If you’re only going to listen to ONE song you should listen to… : “whywhywhy”
What makes it special: On paper, SUPERBLOOM seems like an album I wouldn’t like. It’s 19 songs, and all of them are fairly by-the-books pop music. Yet every time I start wondering if this album is really as good as I remember, I listen to it, and I fall in love all over again. MisterWives are one of the best artists in the game right now as far as making consistently great pop music, yet still having a sound that’s distinctly, unmistakably MisterWives. SUPERBLOOM is packed to the brim with catchy hooks and smart production, but thanks to the unique vocals of Mandy Lee and the album’s emotionally complex lyricism, it rises above all the other catchy hooks and smart production.
In addition to simply being a top notch pop album that’s often quite fun to listen to, SUPERBLOOM uses song order to craft a larger journey greater than the sum of its parts. We start with tracks about fighting to keep a failing relationship alive, such as “whywhywhy”; then we move into more melancholy acceptance that things are over with songs like “valentine’s day”. That melancholy transitions into anger with one of my personal favorites, “it’s my turn.” After our heroine has gotten a little more perspective, we get songs like “oxygen” where she acknowledges how unhealthy the relationship was and that things are getting better. By the end, our protagonist has settled into a new relationship, happier than ever.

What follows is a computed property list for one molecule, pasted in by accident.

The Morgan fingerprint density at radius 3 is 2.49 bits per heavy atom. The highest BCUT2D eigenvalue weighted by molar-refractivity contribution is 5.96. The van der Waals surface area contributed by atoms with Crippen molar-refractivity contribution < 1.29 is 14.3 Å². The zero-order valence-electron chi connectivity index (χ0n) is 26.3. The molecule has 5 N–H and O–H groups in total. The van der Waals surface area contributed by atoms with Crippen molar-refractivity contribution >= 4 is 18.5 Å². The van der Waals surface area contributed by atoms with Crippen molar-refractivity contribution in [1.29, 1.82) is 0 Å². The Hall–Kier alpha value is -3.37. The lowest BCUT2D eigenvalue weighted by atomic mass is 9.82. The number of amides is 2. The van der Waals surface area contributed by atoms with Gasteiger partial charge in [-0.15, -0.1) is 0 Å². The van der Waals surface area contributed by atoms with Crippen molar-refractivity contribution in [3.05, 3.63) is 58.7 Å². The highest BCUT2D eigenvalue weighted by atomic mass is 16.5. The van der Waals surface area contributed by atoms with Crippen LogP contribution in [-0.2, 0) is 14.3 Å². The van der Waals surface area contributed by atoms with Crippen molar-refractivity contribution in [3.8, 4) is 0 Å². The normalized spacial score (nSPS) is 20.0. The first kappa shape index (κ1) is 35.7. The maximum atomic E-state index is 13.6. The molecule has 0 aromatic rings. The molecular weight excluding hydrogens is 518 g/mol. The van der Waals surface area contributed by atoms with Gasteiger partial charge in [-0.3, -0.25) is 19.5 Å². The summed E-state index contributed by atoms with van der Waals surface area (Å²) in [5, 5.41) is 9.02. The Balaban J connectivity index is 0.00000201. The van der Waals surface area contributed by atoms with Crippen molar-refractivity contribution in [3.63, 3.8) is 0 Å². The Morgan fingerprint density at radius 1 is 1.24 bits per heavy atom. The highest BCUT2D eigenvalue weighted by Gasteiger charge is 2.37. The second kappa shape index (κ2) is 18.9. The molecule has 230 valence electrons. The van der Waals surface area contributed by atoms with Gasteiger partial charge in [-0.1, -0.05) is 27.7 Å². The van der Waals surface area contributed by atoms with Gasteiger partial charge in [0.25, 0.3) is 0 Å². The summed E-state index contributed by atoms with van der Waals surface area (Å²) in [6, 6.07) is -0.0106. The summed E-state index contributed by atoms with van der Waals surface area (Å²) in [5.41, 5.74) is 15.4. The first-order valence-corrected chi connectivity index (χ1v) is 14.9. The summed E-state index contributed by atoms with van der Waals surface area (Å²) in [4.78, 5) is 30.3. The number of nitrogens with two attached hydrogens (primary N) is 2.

The album runs the gamut of every possible breakup stage one might have, but the songs are laid out in such a natural progression from feeling to feeling that no shift is ever abrupt. Each track is simply the next logical step in the narrative. That’s why I can’t even complain that there’s 19 songs on this thing (well, that and they all slap!). MisterWives never strays from the sound they do best, yet the emotional arc of the album still kept me invested right up until the very end.